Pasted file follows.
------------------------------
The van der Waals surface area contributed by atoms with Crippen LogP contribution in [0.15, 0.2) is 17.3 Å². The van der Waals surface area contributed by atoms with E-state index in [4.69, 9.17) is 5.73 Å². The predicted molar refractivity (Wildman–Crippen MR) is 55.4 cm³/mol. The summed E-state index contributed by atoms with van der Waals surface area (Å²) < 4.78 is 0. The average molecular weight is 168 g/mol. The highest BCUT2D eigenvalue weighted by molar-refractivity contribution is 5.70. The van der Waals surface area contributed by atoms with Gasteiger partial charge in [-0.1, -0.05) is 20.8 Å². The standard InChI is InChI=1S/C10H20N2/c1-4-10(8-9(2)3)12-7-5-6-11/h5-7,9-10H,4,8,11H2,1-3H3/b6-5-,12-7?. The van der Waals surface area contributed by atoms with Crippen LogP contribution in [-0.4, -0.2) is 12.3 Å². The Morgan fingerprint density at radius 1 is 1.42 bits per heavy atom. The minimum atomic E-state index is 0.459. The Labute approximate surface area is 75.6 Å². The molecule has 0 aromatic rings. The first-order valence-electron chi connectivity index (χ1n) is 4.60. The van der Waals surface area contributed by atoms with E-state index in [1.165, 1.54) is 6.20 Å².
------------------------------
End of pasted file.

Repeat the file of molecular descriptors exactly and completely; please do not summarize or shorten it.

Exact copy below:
The van der Waals surface area contributed by atoms with Crippen LogP contribution in [0.15, 0.2) is 17.3 Å². The van der Waals surface area contributed by atoms with E-state index in [4.69, 9.17) is 5.73 Å². The predicted molar refractivity (Wildman–Crippen MR) is 55.4 cm³/mol. The summed E-state index contributed by atoms with van der Waals surface area (Å²) < 4.78 is 0. The average molecular weight is 168 g/mol. The highest BCUT2D eigenvalue weighted by molar-refractivity contribution is 5.70. The van der Waals surface area contributed by atoms with Gasteiger partial charge in [-0.1, -0.05) is 20.8 Å². The standard InChI is InChI=1S/C10H20N2/c1-4-10(8-9(2)3)12-7-5-6-11/h5-7,9-10H,4,8,11H2,1-3H3/b6-5-,12-7?. The van der Waals surface area contributed by atoms with Crippen LogP contribution in [-0.4, -0.2) is 12.3 Å². The Morgan fingerprint density at radius 1 is 1.42 bits per heavy atom. The minimum atomic E-state index is 0.459. The Labute approximate surface area is 75.6 Å². The molecule has 0 aromatic rings. The first-order valence-electron chi connectivity index (χ1n) is 4.60. The van der Waals surface area contributed by atoms with E-state index in [1.165, 1.54) is 6.20 Å².